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October 26, 2016

Eph 6: 1-9

Children, obey your parents in the Lord, for this is right. “Honor your father and mother” —this is the first commandment with a promise: “so that it may be well with you and you may live long on the earth.” And, fathers, do not provoke your children to anger, but bring them up in the discipline and instruction of the Lord. Slaves, obey your earthly masters with fear and trembling, in singleness of heart, as you obey Christ; not only while being watched, and in order to please them, but as slaves of Christ, doing the will of God from the heart.
 
Render service with enthusiasm, as to the Lord and not to men and women, knowing that whatever good we do, we will receive the same again from the Lord, whether we are slaves or free. And, masters, do the same to them. Stop threatening them, for you know that both of you have the same Master in heaven, and with him there is no partiality.
 
New Revised Standard Version, copyright 1989, by the National Council of the Churches of Christ in the United States of America. Used by permission. All rights reserved. USCCB approved.

The Quality Test

Paul addresses words of counsel and encouragement to four groups in his Ephesus audience: to children and parents, to slaves and masters. The invitation is to respect one another at a deeper level, to give our “best” for each other. Quite a countercultural admonition that is very current and quite valuable in the various worlds where we walk today.
 
What would it look like if I tried to move over a foot or two on a crowded bus? What if I let someone in a hurry to make a meeting cut into the cafeteria line ahead of me? What if I know one of my parents has had a difficult day and pitch into do the dishes and take out the garbage? Instead of walking away when I am fed up and angry, what if I stay in the conversation or hang in there a bit longer? What if I don’t just walk out and slam the door?
 
Each of us might answer these questions in different ways. Perhaps they are reminders to “come in through the narrow door” as Jesus invites in today’s gospel reading. It may be a challenge to calm down in the moment, but perhaps the risk of hanging in there is really worth it.
 
—The Jesuit prayer team
 

Prayer

Lord, teach me to be generous, to serve you as you deserve:
to give and not to count the cost;
to fight and not to heed the wounds;
to toil and not to seek for rest;
to labor and not to ask for any reward,
but that of knowing that I do your will.
 
—St. Ignatius Loyola

 


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October 26, 2016

Eph 6: 1-9

Children, obey your parents in the Lord, for this is right. “Honor your father and mother” —this is the first commandment with a promise: “so that it may be well with you and you may live long on the earth.” And, fathers, do not provoke your children to anger, but bring them up in the discipline and instruction of the Lord. Slaves, obey your earthly masters with fear and trembling, in singleness of heart, as you obey Christ; not only while being watched, and in order to please them, but as slaves of Christ, doing the will of God from the heart.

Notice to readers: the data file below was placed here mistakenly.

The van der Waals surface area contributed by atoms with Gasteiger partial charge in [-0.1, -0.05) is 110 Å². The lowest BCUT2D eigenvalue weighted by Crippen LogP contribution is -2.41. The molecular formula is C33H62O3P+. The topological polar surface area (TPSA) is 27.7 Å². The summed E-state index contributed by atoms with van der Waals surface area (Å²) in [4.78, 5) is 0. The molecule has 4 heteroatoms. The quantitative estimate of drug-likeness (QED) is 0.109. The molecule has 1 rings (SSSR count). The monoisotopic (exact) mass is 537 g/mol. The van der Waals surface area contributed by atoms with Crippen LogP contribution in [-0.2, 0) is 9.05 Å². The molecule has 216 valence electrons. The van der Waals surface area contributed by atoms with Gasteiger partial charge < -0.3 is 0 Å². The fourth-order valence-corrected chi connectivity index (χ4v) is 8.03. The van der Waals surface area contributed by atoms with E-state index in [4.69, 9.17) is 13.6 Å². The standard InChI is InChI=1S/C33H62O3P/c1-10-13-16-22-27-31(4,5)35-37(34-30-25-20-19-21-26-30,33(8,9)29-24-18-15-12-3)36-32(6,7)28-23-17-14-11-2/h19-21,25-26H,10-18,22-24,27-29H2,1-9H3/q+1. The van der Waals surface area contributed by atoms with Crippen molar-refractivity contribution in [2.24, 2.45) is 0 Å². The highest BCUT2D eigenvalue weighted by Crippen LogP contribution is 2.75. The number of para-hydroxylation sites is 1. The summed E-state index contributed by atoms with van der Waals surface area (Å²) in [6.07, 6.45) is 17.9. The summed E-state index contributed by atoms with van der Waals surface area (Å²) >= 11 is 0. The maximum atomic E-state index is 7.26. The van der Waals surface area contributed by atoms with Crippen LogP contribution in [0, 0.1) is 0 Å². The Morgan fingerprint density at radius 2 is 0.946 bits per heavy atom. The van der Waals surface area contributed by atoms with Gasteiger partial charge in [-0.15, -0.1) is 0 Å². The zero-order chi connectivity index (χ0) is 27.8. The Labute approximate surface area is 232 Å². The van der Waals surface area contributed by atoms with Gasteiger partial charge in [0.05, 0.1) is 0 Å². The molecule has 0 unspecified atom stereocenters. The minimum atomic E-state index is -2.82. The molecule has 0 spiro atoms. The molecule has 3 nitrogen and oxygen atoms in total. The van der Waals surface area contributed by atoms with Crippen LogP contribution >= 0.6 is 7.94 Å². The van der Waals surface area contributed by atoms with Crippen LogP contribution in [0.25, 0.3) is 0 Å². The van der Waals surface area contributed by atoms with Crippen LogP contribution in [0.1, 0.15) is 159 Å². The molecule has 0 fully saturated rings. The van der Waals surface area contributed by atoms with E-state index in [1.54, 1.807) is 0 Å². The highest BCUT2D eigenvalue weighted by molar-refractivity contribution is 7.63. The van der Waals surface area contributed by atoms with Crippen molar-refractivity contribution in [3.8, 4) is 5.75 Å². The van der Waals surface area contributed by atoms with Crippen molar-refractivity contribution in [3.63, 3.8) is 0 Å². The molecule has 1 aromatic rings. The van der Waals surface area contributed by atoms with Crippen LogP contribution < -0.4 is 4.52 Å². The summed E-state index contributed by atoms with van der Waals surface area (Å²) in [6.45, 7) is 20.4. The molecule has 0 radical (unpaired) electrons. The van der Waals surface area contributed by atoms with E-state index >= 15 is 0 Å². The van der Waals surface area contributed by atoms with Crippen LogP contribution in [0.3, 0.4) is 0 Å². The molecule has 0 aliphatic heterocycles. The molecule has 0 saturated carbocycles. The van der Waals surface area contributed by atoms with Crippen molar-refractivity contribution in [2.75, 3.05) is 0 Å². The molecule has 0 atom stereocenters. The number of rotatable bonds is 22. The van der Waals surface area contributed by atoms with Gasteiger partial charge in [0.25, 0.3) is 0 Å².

Render service with enthusiasm, as to the Lord and not to men and women, knowing that whatever good we do, we will receive the same again from the Lord, whether we are slaves or free. And, masters, do the same to them. Stop threatening them, for you know that both of you have the same Master in heaven, and with him there is no partiality.
 
New Revised Standard Version, copyright 1989, by the National Council of the Churches of Christ in the United States of America. Used by permission. All rights reserved. USCCB approved.

The Quality Test

Paul addresses words of counsel and encouragement to four groups in his Ephesus audience: to children and parents, to slaves and masters. The invitation is to respect one another at a deeper level, to give our “best” for each other. Quite a countercultural admonition that is very current and quite valuable in the various worlds where we walk today.
 
What would it look like if I tried to move over a foot or two on a crowded bus? What if I let someone in a hurry to make a meeting cut into the cafeteria line ahead of me? What if I know one of my parents has had a difficult day and pitch into do the dishes and take out the garbage? Instead of walking away when I am fed up and angry, what if I stay in the conversation or hang in there a bit longer? What if I don’t just walk out and slam the door?
 
Each of us might answer these questions in different ways. Perhaps they are reminders to “come in through the narrow door” as Jesus invites in today’s gospel reading. It may be a challenge to calm down in the moment, but perhaps the risk of hanging in there is really worth it.
 
—The Jesuit prayer team
 

Prayer

Lord, teach me to be generous, to serve you as you deserve:
to give and not to count the cost;
to fight and not to heed the wounds;
to toil and not to seek for rest;
to labor and not to ask for any reward,
but that of knowing that I do your will.
 
—St. Ignatius Loyola

 


Please share the Good Word with your friends!

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